Keep the Video’s Coming!!

The last few posts were made possible by women from around the world who sent their climbing footage in. A big thank you to Detriot Rock Climbing Company for supplying the hang boards that these lovely ladies get to enjoy for their submissions!

Remember, if you submit your video, and it is chosen, you are eligible to win a DRCC hang board, Organic Slider Pad, or some Vertical Girl Clothing, so KEEP’EM COMING!! The video submission period has been extended until May 31st.

» Women’s Climbing – Competition and Motivation by Thomasina Pidgeon

Great article by Thomasina!

A top female climber’s personal reflection on motivation and competition in women’s climbing today.

Personal will and determination are indispensable in climbing. The drive of many psyched climbers and their desire to improve stem from their love of the sport. If you lack the desire to grow as a climber, it doesn’t matter if you are male or female; getting your ass up that project is going to be a chore. Read More…



Spittin’ Venom V9 – Red Rock Canyon

Here is a video submission from Jeline Guiles:

- Start with your hands on the two crimp rails at the bottom.
- Use the tiny left foot and a low right heel around the arete.
- Pull up to the first intermediate right crimp, then quickly throw to the higher right crimp. If you’re taller, you can just go straight to the higher right crimp.
- Get a left heel on the start and lock off your right arm. Taller people can toe into the clearly marked left foot below the first starting left hand.
- Fall into the left micro jug.
- Bring your right hand up to the other micro jug on the right side.
- Match your hands and pull up over the lip.
- Reach for the far left jug and top it out.
- Top out holds are numerous, you just have to feel for them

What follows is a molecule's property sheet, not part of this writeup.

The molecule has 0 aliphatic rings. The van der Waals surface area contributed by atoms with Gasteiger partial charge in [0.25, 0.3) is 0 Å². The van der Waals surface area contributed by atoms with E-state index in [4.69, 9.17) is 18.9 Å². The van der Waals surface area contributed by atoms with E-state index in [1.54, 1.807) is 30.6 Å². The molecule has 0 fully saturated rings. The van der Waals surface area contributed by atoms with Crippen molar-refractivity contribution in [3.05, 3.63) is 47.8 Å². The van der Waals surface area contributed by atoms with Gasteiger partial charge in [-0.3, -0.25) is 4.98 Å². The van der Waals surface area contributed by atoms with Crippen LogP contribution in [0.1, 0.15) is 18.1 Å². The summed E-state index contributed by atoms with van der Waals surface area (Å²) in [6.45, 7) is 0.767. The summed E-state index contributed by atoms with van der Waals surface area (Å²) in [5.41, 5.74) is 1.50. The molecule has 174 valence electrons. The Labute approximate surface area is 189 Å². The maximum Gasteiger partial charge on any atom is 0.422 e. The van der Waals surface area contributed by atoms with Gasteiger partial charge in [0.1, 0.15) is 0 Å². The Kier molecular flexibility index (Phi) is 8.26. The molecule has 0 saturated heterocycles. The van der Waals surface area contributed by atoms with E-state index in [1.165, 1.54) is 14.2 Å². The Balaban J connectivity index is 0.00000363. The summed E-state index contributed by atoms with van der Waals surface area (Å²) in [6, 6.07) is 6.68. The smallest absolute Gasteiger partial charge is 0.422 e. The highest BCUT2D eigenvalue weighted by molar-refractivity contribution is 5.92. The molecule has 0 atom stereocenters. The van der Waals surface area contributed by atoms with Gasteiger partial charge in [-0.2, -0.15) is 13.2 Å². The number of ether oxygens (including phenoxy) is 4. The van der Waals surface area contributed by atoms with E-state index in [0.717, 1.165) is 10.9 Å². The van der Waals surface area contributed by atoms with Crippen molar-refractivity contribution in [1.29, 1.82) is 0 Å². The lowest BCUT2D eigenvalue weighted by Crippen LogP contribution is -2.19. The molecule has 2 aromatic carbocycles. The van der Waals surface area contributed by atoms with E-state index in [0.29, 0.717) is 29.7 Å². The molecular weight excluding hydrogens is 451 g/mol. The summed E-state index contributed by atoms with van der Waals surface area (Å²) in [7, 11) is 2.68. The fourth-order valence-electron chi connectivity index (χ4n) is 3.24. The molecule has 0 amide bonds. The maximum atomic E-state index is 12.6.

Croft Problem at the Lower Smoking Boulder (V8), Bishop, California

Here is a video submission by Christine Balaz.

Croft Problem at the Lower Smoking Boulder (V8), Bishop, California from Christine Balaz on Vimeo.

*sit start with the right and left hands each on large flakes/ left foot low (backstep), right foot high (in big pocket)
*long left-hand move to good sloper, bump right hand up
*flag left foot behind right
*bump left hand again to gaston
*bring left foot to edge, under body
*move right hand up to 2-finger knob/crimp
*bump right hand up to sloper pocket
*move the right foot up to edge, and then left foot up (into good pocket); this is where beta gets very different for people. Drop knee with left leg
*grab bad sloper/ crimp with left hand (thumb catch is key)
*walk left, then right foot up
*(crux) pop to a good gaston with left hand (make funny noise)
*The problem is pretty much over now; walk feet up, and bring right hand up, then move out to the left

Stephan V7- Little Cottonwood Canyon

Here is Heather Alday climbing Stephan V7. This video features other classics from LCC and Heather starts climbing a bit before the four minute mark. Beta for this climb is listed below

Little Cottonwood Canyon Classics – Episode 1 from Wagon Productions on Vimeo.


Begin low on obvious start holds, left foot low on good hold, edge right foot in crack just left of the more noticeable foot hold. (this will give you extra reach)

Pull off the ground and move right hand to undercling then left hand to 1st crimp rail, left foot up near start hold.

Bump left hand (big move) to 2nd crimp rail. Right foot up to point.

Match hands on crimp rail.

Right hand extends up to the lip, left foot up to crimp, left hand finds a fairly good edge on the left side of the lip. Bring feet up, throw right foot over lip and top out